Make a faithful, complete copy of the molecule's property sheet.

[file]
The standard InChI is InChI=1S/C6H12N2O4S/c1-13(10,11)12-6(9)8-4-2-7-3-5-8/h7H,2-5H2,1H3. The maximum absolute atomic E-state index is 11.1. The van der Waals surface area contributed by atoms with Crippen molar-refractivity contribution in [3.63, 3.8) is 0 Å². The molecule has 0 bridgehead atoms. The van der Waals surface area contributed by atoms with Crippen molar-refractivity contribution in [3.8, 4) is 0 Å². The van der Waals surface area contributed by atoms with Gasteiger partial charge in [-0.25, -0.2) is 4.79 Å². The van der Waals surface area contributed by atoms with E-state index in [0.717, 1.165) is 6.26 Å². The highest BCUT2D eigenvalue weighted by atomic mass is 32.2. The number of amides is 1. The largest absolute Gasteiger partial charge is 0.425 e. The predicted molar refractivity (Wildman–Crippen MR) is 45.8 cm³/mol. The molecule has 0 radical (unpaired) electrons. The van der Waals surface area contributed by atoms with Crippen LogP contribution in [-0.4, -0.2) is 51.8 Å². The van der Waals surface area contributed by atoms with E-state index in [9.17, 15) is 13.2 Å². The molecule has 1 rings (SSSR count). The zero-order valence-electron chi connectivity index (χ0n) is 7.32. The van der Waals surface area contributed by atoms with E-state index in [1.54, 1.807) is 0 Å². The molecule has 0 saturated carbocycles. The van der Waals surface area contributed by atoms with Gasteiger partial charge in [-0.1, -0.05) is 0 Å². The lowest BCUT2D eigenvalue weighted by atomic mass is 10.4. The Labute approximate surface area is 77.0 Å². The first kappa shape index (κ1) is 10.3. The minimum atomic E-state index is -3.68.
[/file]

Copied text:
The standard InChI is InChI=1S/C6H12N2O4S/c1-13(10,11)12-6(9)8-4-2-7-3-5-8/h7H,2-5H2,1H3. The maximum absolute atomic E-state index is 11.1. The van der Waals surface area contributed by atoms with Crippen molar-refractivity contribution in [3.63, 3.8) is 0 Å². The molecule has 0 bridgehead atoms. The van der Waals surface area contributed by atoms with Crippen molar-refractivity contribution in [3.8, 4) is 0 Å². The van der Waals surface area contributed by atoms with Gasteiger partial charge in [-0.25, -0.2) is 4.79 Å². The van der Waals surface area contributed by atoms with E-state index in [0.717, 1.165) is 6.26 Å². The highest BCUT2D eigenvalue weighted by atomic mass is 32.2. The number of amides is 1. The largest absolute Gasteiger partial charge is 0.425 e. The predicted molar refractivity (Wildman–Crippen MR) is 45.8 cm³/mol. The molecule has 0 radical (unpaired) electrons. The van der Waals surface area contributed by atoms with Crippen LogP contribution in [-0.4, -0.2) is 51.8 Å². The van der Waals surface area contributed by atoms with E-state index in [9.17, 15) is 13.2 Å². The molecule has 1 rings (SSSR count). The zero-order valence-electron chi connectivity index (χ0n) is 7.32. The van der Waals surface area contributed by atoms with E-state index in [1.54, 1.807) is 0 Å². The molecule has 0 saturated carbocycles. The van der Waals surface area contributed by atoms with Gasteiger partial charge in [-0.1, -0.05) is 0 Å². The lowest BCUT2D eigenvalue weighted by atomic mass is 10.4. The Labute approximate surface area is 77.0 Å². The first kappa shape index (κ1) is 10.3. The minimum atomic E-state index is -3.68.